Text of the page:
The Bureau of Labor Statistics has recently published its Census of Fatal Occupational Injuries, and the data reveals that there were 4,679 work-related fatalities in 2014 across the country. This is 2 percent more than the 4.585 fatalities reported the previous year. Workers in Texas might want to learn of the occupations in which most deaths occur from work-related injuries.
Emergency services employees in Texas and around the country who work shifts longer that 12 hours are 60 percent more likely to experience illness and injury, according to a recent study. The researchers examined 1 million schedules of 4,000 EMS workers over a three-year period as well as 950 health records from 14 large EMS agencies. The findings showed a significant correlation between extended shift hours and a risk to employee health.
Texas residents who work in industries that are at serious risk for amputations should be aware that OSHA has updated the National Emphasis Program on this type of workplace injury. Therevisions include amputation policies and procedures for carrying out the program. Workers who working in sawmills, food manufacturing, meat process and retail and commercial bakeries are specifically at risk.
Ashley Furniture, which has several locations in Texas, is facing dozens of workplace safety violations from the Occupational Health and Safety Administration. According to OSHA, workers at an Ashley factory in Wisconsin suffered over 1,000 injuries at work since 2012. The company was fined $1.8 million for 38 workplace safety violations.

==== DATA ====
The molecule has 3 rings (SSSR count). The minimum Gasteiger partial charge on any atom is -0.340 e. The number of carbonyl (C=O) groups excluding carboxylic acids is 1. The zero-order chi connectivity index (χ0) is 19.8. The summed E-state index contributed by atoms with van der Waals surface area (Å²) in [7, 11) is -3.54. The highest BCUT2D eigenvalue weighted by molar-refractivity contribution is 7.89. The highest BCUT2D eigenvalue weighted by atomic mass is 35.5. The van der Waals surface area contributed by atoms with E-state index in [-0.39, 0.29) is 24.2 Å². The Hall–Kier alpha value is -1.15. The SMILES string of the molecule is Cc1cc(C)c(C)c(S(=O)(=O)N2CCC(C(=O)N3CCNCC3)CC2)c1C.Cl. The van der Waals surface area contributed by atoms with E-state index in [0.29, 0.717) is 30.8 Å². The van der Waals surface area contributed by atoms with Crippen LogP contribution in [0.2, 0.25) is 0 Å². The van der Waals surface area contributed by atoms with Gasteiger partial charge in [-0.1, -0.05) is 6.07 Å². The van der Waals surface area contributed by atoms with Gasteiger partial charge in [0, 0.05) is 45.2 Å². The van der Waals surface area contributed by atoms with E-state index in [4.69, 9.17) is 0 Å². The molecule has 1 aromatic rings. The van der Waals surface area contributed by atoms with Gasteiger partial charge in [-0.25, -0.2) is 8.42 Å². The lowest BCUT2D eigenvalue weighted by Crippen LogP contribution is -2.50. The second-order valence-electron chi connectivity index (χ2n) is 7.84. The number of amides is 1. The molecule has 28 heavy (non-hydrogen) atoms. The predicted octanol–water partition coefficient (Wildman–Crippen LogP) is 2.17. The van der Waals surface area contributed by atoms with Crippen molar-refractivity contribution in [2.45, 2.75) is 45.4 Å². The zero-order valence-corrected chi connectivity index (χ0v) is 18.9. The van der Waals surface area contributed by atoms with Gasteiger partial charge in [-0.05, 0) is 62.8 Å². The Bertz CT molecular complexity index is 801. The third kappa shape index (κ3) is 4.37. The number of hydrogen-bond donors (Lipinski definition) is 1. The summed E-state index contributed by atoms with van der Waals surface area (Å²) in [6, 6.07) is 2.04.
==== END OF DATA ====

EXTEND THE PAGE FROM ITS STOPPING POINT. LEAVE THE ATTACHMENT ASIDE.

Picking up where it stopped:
In his lawsuit filed in Galveston County District Court, a Santa Fe man alleges that his employer, Diamond Hydraulics Inc. of Hitchcock, did not want him to make a workers' compensation claim for his workplace injury. Now he is suing for over $1 million dollars to cover physical pain, disfigurement, lost wages and inability to earn income along with interest and legal fees. The lawsuit accuses his employer of violating employment law, retaliation and deceptive actions.
Earlier this month, the Occupational Safety and Health Administration released a report on the financial toll of workplace injuries. It notes that job-related injuries and illnesses cost billions of dollars every year. Despite the availability of workers' compensation, injured workers and their families still end up shouldering approximately half of these costs.
The Centers for Disease Control and Prevention estimates that over 13 million workers in the United States may be exposed to chemicals that can be absorbed through the skin, putting them at risk for occupational skin diseases. While workplaces normally focus on preventing damage that can be caused by inhalation of potentially hazardous substances, not nearly as much as done to prevent people from skin exposure.
Many of the trades employed at a construction site require specialized training and experience. That training and experience enable you to perform your tasks in an efficient and safe manner.
Texas is the only state in the union that does not require employers to carry workers' compensation insurance. During a legislative hearing, the Texas Department of Insurance (TDI) reported that approximately 500,000 Texas workers have no insurance coverage for occupational injuries.